August Strindberg's The Father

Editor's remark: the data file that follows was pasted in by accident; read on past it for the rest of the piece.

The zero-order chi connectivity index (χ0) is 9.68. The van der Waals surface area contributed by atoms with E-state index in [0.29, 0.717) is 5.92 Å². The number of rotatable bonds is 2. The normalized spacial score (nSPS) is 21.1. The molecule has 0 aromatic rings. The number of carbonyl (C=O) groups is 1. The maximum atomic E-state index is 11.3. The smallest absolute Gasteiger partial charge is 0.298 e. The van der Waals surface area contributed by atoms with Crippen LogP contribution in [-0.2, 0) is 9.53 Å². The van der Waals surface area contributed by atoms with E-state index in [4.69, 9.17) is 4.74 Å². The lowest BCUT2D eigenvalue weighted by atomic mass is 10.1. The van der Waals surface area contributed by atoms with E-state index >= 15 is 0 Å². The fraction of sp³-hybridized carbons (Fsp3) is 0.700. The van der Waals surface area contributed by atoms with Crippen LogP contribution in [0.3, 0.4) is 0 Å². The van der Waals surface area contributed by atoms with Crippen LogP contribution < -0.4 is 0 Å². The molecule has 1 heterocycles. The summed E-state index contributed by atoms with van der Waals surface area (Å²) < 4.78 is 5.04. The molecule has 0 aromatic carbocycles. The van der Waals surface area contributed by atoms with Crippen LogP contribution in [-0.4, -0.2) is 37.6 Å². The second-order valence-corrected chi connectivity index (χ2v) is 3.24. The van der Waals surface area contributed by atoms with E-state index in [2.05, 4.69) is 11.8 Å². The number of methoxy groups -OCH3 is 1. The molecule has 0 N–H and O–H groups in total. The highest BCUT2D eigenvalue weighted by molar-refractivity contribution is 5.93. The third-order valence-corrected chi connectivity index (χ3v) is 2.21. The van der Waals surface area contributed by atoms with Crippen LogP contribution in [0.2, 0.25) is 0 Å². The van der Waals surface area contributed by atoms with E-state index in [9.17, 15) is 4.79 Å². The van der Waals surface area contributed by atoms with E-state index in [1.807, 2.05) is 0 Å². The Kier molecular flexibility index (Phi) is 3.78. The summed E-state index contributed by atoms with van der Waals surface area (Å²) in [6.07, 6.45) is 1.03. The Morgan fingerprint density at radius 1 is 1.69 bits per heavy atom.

Henrik Ibsen may have attracted one section of the English people and established himself as the greatest dramatic poet, forging a kind of drama that strikes the reader with its profound hortatory undertones, but it is August Strindberg that has enjoyed considerable adulation for his expressionistic and palpably ironic plays, with the avant-garde characters and their existential problems measuring their strength against each other. In his sixty-three years from 1849 to 1912, he was the author of more than fifty plays, as well as short stories, poems, novels, and an autobiography. In short, he was a prolific writer. Nevertheless, it was on his plays that all his fame rests. These plays fall into well-defined categories: (1) Early Work; (2) Children’s Plays—which he fell back on in his happy moments; (3) Realistic Plays-which took a stab at the drab and stuffy theatrical conventions of his day, and to which belong two well-known plays, The Father and Miss Julia; (4) the Historical Cycle—in which he sought solace after a period of turmoil, trying to escape into the past; (5) the Mystical Plays—which he wrote later in his life, when he found relief and comfort in religion; and (6) his ‘Chamber Plays’—written for his Strindberg Theatre in Stockholm. The Father was written in a painful period of his life, when his marriage with Siri Von Essen had almost dissolved. One could contend that much of the torment of this period permeates the play; to my mind, a great deal of this torment was, to put it mildly, a figment of his fecund imagination. No doubt, the acrimonious marriage depicted in The Father has some bearing on Strindberg’s own married life with Siri, but the evil and petulant Laura is not to be taken as a portrait of his vivacious, albeit empty-headed, wife. On another note, fatherhood, one of Captain’s obsessions, was one of the predicaments that Strindberg himself often faced. His persecution complex led him to...
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